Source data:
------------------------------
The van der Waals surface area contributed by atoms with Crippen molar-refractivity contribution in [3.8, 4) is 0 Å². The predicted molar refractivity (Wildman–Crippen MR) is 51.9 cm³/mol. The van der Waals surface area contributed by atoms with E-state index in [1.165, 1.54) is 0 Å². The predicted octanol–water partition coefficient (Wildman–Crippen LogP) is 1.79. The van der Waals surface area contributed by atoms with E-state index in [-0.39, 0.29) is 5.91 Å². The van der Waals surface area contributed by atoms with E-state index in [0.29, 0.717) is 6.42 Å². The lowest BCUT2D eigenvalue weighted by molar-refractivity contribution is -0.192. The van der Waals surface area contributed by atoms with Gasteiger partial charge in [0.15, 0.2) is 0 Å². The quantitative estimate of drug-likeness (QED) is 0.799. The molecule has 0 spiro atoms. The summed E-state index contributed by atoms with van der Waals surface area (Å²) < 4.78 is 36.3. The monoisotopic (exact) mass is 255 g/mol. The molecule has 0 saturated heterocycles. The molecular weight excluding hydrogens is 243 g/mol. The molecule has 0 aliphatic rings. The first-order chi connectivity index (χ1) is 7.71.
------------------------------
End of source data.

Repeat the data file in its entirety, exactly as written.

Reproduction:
The van der Waals surface area contributed by atoms with Crippen molar-refractivity contribution in [3.8, 4) is 0 Å². The predicted molar refractivity (Wildman–Crippen MR) is 51.9 cm³/mol. The van der Waals surface area contributed by atoms with E-state index in [1.165, 1.54) is 0 Å². The predicted octanol–water partition coefficient (Wildman–Crippen LogP) is 1.79. The van der Waals surface area contributed by atoms with E-state index in [-0.39, 0.29) is 5.91 Å². The van der Waals surface area contributed by atoms with E-state index in [0.29, 0.717) is 6.42 Å². The lowest BCUT2D eigenvalue weighted by molar-refractivity contribution is -0.192. The van der Waals surface area contributed by atoms with Gasteiger partial charge in [0.15, 0.2) is 0 Å². The quantitative estimate of drug-likeness (QED) is 0.799. The molecule has 0 spiro atoms. The summed E-state index contributed by atoms with van der Waals surface area (Å²) < 4.78 is 36.3. The monoisotopic (exact) mass is 255 g/mol. The molecule has 0 saturated heterocycles. The molecular weight excluding hydrogens is 243 g/mol. The molecule has 0 aliphatic rings. The first-order chi connectivity index (χ1) is 7.71.